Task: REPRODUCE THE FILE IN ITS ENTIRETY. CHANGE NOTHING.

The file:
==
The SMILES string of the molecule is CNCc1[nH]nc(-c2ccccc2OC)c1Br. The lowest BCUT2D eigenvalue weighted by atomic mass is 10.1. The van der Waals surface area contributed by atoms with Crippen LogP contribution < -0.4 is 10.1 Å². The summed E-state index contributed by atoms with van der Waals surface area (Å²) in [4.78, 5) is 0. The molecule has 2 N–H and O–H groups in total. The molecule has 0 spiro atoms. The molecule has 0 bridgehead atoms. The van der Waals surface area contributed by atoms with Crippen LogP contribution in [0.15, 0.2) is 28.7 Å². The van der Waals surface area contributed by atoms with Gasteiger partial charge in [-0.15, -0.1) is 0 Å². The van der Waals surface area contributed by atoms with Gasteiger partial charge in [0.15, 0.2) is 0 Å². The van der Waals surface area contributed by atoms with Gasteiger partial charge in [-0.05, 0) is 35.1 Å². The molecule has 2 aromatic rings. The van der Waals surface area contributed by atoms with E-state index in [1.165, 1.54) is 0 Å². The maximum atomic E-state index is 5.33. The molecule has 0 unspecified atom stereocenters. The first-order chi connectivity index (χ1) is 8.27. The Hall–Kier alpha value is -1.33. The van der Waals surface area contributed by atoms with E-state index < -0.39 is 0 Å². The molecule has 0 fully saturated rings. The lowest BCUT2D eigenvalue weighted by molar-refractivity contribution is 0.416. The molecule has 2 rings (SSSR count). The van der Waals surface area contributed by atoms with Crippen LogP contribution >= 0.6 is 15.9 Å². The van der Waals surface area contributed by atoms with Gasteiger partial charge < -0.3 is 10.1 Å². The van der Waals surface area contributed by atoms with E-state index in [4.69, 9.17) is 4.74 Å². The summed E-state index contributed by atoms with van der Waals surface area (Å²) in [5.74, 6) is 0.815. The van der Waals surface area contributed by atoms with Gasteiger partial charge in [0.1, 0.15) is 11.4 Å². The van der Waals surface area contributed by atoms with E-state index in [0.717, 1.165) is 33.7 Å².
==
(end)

The SMILES string of the molecule is CNCc1[nH]nc(-c2ccccc2OC)c1Br. The lowest BCUT2D eigenvalue weighted by atomic mass is 10.1. The van der Waals surface area contributed by atoms with Crippen LogP contribution < -0.4 is 10.1 Å². The summed E-state index contributed by atoms with van der Waals surface area (Å²) in [4.78, 5) is 0. The molecule has 2 N–H and O–H groups in total. The molecule has 0 spiro atoms. The molecule has 0 bridgehead atoms. The van der Waals surface area contributed by atoms with Crippen LogP contribution in [0.15, 0.2) is 28.7 Å². The van der Waals surface area contributed by atoms with Gasteiger partial charge in [-0.15, -0.1) is 0 Å². The van der Waals surface area contributed by atoms with Gasteiger partial charge in [0.15, 0.2) is 0 Å². The van der Waals surface area contributed by atoms with Gasteiger partial charge in [-0.05, 0) is 35.1 Å². The molecule has 2 aromatic rings. The van der Waals surface area contributed by atoms with E-state index in [1.165, 1.54) is 0 Å². The maximum atomic E-state index is 5.33. The molecule has 0 unspecified atom stereocenters. The first-order chi connectivity index (χ1) is 8.27. The Hall–Kier alpha value is -1.33. The van der Waals surface area contributed by atoms with E-state index < -0.39 is 0 Å². The molecule has 0 fully saturated rings. The lowest BCUT2D eigenvalue weighted by molar-refractivity contribution is 0.416. The molecule has 2 rings (SSSR count). The van der Waals surface area contributed by atoms with Crippen LogP contribution >= 0.6 is 15.9 Å². The van der Waals surface area contributed by atoms with Gasteiger partial charge < -0.3 is 10.1 Å². The van der Waals surface area contributed by atoms with E-state index in [4.69, 9.17) is 4.74 Å². The summed E-state index contributed by atoms with van der Waals surface area (Å²) in [5.74, 6) is 0.815. The van der Waals surface area contributed by atoms with Gasteiger partial charge in [0.1, 0.15) is 11.4 Å². The van der Waals surface area contributed by atoms with E-state index in [0.717, 1.165) is 33.7 Å².